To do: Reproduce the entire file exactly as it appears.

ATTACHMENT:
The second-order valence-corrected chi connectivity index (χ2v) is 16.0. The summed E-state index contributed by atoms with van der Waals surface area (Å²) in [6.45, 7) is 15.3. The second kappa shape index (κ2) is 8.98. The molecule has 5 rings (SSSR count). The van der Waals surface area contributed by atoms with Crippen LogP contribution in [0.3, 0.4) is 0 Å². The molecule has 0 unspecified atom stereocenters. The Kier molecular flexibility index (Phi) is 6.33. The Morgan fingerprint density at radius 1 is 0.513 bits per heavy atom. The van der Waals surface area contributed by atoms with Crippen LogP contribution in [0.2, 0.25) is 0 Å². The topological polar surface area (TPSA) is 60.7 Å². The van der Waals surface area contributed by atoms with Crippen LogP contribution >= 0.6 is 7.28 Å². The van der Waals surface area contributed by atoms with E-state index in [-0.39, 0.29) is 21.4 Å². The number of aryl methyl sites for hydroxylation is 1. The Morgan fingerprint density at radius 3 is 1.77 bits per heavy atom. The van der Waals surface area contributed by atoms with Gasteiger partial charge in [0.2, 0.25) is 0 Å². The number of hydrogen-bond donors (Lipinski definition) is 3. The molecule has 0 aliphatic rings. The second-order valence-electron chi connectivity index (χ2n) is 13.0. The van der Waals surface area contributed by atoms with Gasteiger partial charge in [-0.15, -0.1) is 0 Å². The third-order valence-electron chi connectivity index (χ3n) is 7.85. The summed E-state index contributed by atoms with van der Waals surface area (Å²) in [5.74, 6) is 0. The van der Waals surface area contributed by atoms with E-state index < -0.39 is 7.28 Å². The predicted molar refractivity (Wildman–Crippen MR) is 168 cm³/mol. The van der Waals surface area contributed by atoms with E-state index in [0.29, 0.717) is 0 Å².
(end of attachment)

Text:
The second-order valence-corrected chi connectivity index (χ2v) is 16.0. The summed E-state index contributed by atoms with van der Waals surface area (Å²) in [6.45, 7) is 15.3. The second kappa shape index (κ2) is 8.98. The molecule has 5 rings (SSSR count). The van der Waals surface area contributed by atoms with Crippen LogP contribution in [0.3, 0.4) is 0 Å². The molecule has 0 unspecified atom stereocenters. The Kier molecular flexibility index (Phi) is 6.33. The Morgan fingerprint density at radius 1 is 0.513 bits per heavy atom. The van der Waals surface area contributed by atoms with Crippen LogP contribution in [0.2, 0.25) is 0 Å². The topological polar surface area (TPSA) is 60.7 Å². The van der Waals surface area contributed by atoms with Crippen LogP contribution >= 0.6 is 7.28 Å². The van der Waals surface area contributed by atoms with E-state index in [-0.39, 0.29) is 21.4 Å². The number of aryl methyl sites for hydroxylation is 1. The Morgan fingerprint density at radius 3 is 1.77 bits per heavy atom. The van der Waals surface area contributed by atoms with Gasteiger partial charge in [0.2, 0.25) is 0 Å². The number of hydrogen-bond donors (Lipinski definition) is 3. The molecule has 0 aliphatic rings. The second-order valence-electron chi connectivity index (χ2n) is 13.0. The van der Waals surface area contributed by atoms with Gasteiger partial charge in [-0.15, -0.1) is 0 Å². The third-order valence-electron chi connectivity index (χ3n) is 7.85. The summed E-state index contributed by atoms with van der Waals surface area (Å²) in [5.74, 6) is 0. The van der Waals surface area contributed by atoms with E-state index < -0.39 is 7.28 Å². The predicted molar refractivity (Wildman–Crippen MR) is 168 cm³/mol. The van der Waals surface area contributed by atoms with E-state index in [0.29, 0.717) is 0 Å².